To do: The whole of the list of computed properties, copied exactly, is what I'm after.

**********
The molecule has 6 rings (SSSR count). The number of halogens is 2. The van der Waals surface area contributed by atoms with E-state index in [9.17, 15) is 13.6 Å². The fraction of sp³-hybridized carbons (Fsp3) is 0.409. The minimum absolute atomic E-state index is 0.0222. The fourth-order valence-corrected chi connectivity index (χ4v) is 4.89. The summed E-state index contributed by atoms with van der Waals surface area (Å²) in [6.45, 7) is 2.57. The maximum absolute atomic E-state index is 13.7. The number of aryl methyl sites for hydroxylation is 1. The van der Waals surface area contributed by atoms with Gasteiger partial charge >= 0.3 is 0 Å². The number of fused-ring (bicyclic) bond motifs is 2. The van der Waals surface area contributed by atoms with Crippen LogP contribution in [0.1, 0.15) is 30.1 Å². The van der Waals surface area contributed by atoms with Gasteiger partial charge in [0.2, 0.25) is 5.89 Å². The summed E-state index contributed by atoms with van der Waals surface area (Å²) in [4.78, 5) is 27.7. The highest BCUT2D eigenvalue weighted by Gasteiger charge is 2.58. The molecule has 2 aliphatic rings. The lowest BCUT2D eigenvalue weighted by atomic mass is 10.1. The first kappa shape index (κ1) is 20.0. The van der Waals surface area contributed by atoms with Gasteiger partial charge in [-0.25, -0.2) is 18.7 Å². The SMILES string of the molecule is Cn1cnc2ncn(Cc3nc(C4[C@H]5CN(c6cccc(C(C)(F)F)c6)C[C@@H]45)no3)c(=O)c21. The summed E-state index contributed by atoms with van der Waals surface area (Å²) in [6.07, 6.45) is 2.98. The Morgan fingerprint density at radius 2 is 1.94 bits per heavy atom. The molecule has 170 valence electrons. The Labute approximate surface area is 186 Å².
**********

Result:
The molecule has 6 rings (SSSR count). The number of halogens is 2. The van der Waals surface area contributed by atoms with E-state index in [9.17, 15) is 13.6 Å². The fraction of sp³-hybridized carbons (Fsp3) is 0.409. The minimum absolute atomic E-state index is 0.0222. The fourth-order valence-corrected chi connectivity index (χ4v) is 4.89. The summed E-state index contributed by atoms with van der Waals surface area (Å²) in [6.45, 7) is 2.57. The maximum absolute atomic E-state index is 13.7. The number of aryl methyl sites for hydroxylation is 1. The van der Waals surface area contributed by atoms with Gasteiger partial charge >= 0.3 is 0 Å². The number of fused-ring (bicyclic) bond motifs is 2. The van der Waals surface area contributed by atoms with Crippen LogP contribution in [0.1, 0.15) is 30.1 Å². The van der Waals surface area contributed by atoms with Gasteiger partial charge in [0.2, 0.25) is 5.89 Å². The summed E-state index contributed by atoms with van der Waals surface area (Å²) in [4.78, 5) is 27.7. The highest BCUT2D eigenvalue weighted by Gasteiger charge is 2.58. The molecule has 2 aliphatic rings. The lowest BCUT2D eigenvalue weighted by atomic mass is 10.1. The first kappa shape index (κ1) is 20.0. The van der Waals surface area contributed by atoms with Gasteiger partial charge in [-0.25, -0.2) is 18.7 Å². The SMILES string of the molecule is Cn1cnc2ncn(Cc3nc(C4[C@H]5CN(c6cccc(C(C)(F)F)c6)C[C@@H]45)no3)c(=O)c21. The summed E-state index contributed by atoms with van der Waals surface area (Å²) in [6.07, 6.45) is 2.98. The Morgan fingerprint density at radius 2 is 1.94 bits per heavy atom. The molecule has 170 valence electrons. The Labute approximate surface area is 186 Å².